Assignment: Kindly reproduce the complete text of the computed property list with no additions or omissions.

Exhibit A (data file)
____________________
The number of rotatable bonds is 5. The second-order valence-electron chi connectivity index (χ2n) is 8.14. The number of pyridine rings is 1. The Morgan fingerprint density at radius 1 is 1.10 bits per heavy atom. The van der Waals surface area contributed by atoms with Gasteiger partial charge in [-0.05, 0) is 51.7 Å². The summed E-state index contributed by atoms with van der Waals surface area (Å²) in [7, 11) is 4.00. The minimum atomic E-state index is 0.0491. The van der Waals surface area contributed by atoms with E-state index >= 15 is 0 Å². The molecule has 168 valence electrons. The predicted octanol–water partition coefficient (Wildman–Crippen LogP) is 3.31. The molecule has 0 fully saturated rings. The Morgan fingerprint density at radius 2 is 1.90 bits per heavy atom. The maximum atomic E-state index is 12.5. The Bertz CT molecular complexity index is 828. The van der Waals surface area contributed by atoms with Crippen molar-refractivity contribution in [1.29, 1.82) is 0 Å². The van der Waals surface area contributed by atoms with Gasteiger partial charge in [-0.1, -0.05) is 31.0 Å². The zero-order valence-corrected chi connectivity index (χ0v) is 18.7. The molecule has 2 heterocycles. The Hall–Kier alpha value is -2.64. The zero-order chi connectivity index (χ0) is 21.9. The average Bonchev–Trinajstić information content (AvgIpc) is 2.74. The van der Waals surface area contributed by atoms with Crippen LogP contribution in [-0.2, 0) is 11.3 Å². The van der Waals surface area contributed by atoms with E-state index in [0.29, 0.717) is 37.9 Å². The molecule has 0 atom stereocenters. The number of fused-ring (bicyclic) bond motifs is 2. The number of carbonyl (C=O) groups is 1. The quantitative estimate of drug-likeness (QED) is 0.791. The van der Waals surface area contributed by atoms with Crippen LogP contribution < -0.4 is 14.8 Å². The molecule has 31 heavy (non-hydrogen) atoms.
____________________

The number of rotatable bonds is 5. The second-order valence-electron chi connectivity index (χ2n) is 8.14. The number of pyridine rings is 1. The Morgan fingerprint density at radius 1 is 1.10 bits per heavy atom. The van der Waals surface area contributed by atoms with Gasteiger partial charge in [-0.05, 0) is 51.7 Å². The summed E-state index contributed by atoms with van der Waals surface area (Å²) in [7, 11) is 4.00. The minimum atomic E-state index is 0.0491. The van der Waals surface area contributed by atoms with E-state index >= 15 is 0 Å². The molecule has 168 valence electrons. The predicted octanol–water partition coefficient (Wildman–Crippen LogP) is 3.31. The molecule has 0 fully saturated rings. The Morgan fingerprint density at radius 2 is 1.90 bits per heavy atom. The maximum atomic E-state index is 12.5. The Bertz CT molecular complexity index is 828. The van der Waals surface area contributed by atoms with Crippen molar-refractivity contribution in [1.29, 1.82) is 0 Å². The van der Waals surface area contributed by atoms with Gasteiger partial charge in [-0.1, -0.05) is 31.0 Å². The zero-order valence-corrected chi connectivity index (χ0v) is 18.7. The molecule has 2 heterocycles. The Hall–Kier alpha value is -2.64. The zero-order chi connectivity index (χ0) is 21.9. The average Bonchev–Trinajstić information content (AvgIpc) is 2.74. The van der Waals surface area contributed by atoms with Crippen LogP contribution in [-0.2, 0) is 11.3 Å². The van der Waals surface area contributed by atoms with E-state index in [0.29, 0.717) is 37.9 Å². The molecule has 0 atom stereocenters. The number of fused-ring (bicyclic) bond motifs is 2. The number of carbonyl (C=O) groups is 1. The quantitative estimate of drug-likeness (QED) is 0.791. The van der Waals surface area contributed by atoms with Crippen LogP contribution < -0.4 is 14.8 Å². The molecule has 31 heavy (non-hydrogen) atoms.